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The Alabama Supreme Court has ruled that a woman can pursue a wrongful-death lawsuit against an obstetrician after a miscarriage when she was five to six weeks pregnant.

Justices on Friday reversed a trial judge's order dismissing the wrongful-death claim.

In the civil case ruling, the justices cited a 2009 state law making it a crime to kill or harm "an unborn child in utero at any stage of development."

The case involved a newly pregnant woman experiencing abdominal cramping and fever. The physician suspected an ectopic pregnancy and administered an injection to stop the progression. It was determined later that the pregnancy was uterine.

The woman sued, arguing that the injection caused pregnancy loss. The physician said that the pregnancy was already failing and that she followed standard practices.




A court in Moscow has ordered a leading independent newspaper to retract an article about a luxury yacht allegedly owned by the chief of Russia's top state-controlled oil company. retract

The Basmanny District Court ruled Monday that the Novaya Gazeta report linking Rosneft Chairman Igor Sechin to the St. Princess Olga yacht was untrue.

The newspaper used social media and ship tracking data to allege that Sechin was the yacht's possible owner, but the court ruled that the allegations were unfounded.

Sechin has been a close associate of Russian President Vladimir Putin. He served as a deputy prime minister before taking helm of the giant Rosneft oil company.

Last month, another Moscow court ordered the business daily Vedomosti to withdraw a report about a mansion it claimed belonged to Sechin.



The Supreme Court in the Central Asian nation of Kyrgyzstan on Tuesday refused to release an ethnic Uzbek journalist and activist serving a life sentence after being convicted of stirring up ethnic hatred, but instead sent his case to a regional court for review. International rights groups consider Azimzhan Askarov a prisoner of conscience.
 
The U.N. Human Rights Committee in April urged Kyrgyzstan to release Askarov, recognizing that he had been arbitrarily detained, tortured and denied his right to a fair trial. This opened the way for a reconsideration of his case, and Kyrgyzstan's Supreme Court began hearings on Monday.

The charges against Askarov relate to ethnic unrest in the south of Kyrgyzstan in 2010 when more than 450 people, mostly ethnic Uzbeks, were killed and tens or even hundreds of thousands were displaced. He is accused of inciting the mob killing of a police officer.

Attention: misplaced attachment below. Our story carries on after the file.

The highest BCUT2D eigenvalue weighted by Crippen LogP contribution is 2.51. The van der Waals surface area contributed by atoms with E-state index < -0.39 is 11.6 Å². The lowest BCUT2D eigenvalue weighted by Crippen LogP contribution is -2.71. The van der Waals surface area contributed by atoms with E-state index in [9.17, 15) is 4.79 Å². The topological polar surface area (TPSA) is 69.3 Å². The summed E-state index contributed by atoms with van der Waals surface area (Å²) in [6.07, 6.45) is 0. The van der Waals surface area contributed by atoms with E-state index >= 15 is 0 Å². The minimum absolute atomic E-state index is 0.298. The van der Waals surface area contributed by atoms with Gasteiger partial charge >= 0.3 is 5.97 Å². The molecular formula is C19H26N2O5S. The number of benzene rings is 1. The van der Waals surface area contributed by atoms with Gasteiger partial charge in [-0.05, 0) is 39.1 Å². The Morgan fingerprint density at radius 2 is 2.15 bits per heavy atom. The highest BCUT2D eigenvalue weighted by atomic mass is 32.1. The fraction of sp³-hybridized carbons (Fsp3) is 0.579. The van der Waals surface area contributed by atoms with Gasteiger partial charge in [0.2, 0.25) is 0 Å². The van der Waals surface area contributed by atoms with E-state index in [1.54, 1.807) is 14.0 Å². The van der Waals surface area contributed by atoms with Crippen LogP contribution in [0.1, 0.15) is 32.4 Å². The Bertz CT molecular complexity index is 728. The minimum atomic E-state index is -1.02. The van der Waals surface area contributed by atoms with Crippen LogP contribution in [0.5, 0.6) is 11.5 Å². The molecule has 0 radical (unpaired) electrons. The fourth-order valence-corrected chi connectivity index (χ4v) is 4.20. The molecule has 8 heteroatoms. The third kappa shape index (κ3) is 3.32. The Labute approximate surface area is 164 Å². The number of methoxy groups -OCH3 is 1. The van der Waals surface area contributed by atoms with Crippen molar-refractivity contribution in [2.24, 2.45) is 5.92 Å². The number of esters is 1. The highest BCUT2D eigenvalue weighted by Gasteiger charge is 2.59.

Amnesty International sharply criticized the court's decision on Tuesday to keep 65-year-old Askarov in prison while a lower court reviews his case.

"It's a missed opportunity for Kyrgyzstan to do the right thing by finally releasing a man who should never have been jailed in the first place. Today's decision by the Supreme Court ignores Kyrgyzstan's obligations under international human rights law," Amnesty International senior research director Anna Neistat said in a statement.



An Illinois appeals court on Friday vacated an injunction obtained by the Chicago police union that barred the city's release of disciplinary files dating back decades.

The Fraternal Order of Police sued to block the release after a March 2014 appellate court ruling that documents dating back to 1967 should be made public. Several news outlets had requested the records.

As a result of the 2014 ruling, the Invisible Institute, a nonprofit journalism organization, obtained 11 years of records and published an interactive database of police misconduct.

Last year, Cook County Circuit Judge Peter Flynn issued an injunction based a clause in the union's bargaining contract requiring the destruction of public records after four years. The union also claimed releasing the documents would unfairly harm the officers named in the citizen complaints.

The union contends police officers are susceptible to false complaints, and reports that go unsubstantiated should not have an indefinite shelf life. The city of Chicago appealed the injunction.

In its ruling Friday, the appeals court confirmed the records must be released under Freedom of Information Act laws. The court also ruled the union contract clause requiring the destruction of disciplinary records after four years was "legally unenforceable" because it conflicted with the state's public records law.

FOP President Dean Angelo Sr. declined to comment on the ruling, saying he had not yet read it.




A man who admitted killing three people at a Colorado Planned Parenthood clinic is returning to court for the continuation of a hearing on whether he's mentally competent to stand trial.

A psychologist who examined 57-year-old Robert Dear is scheduled to testify Tuesday.

Dear is charged with 179 counts including murder, attempted murder and assault in the Nov. 27 shootings at the Colorado Springs clinic. Nine people were injured in the attack.

In court, he has declared himself a "warrior for the babies" and said he was guilty.

The hearing started last month, when two psychologists testified that Dear isn't competent to stand trial.

If the judge agrees, Dear's case would be put on hold while he undergoes treatment at a state psychiatric hospital intended to restore him to competency.




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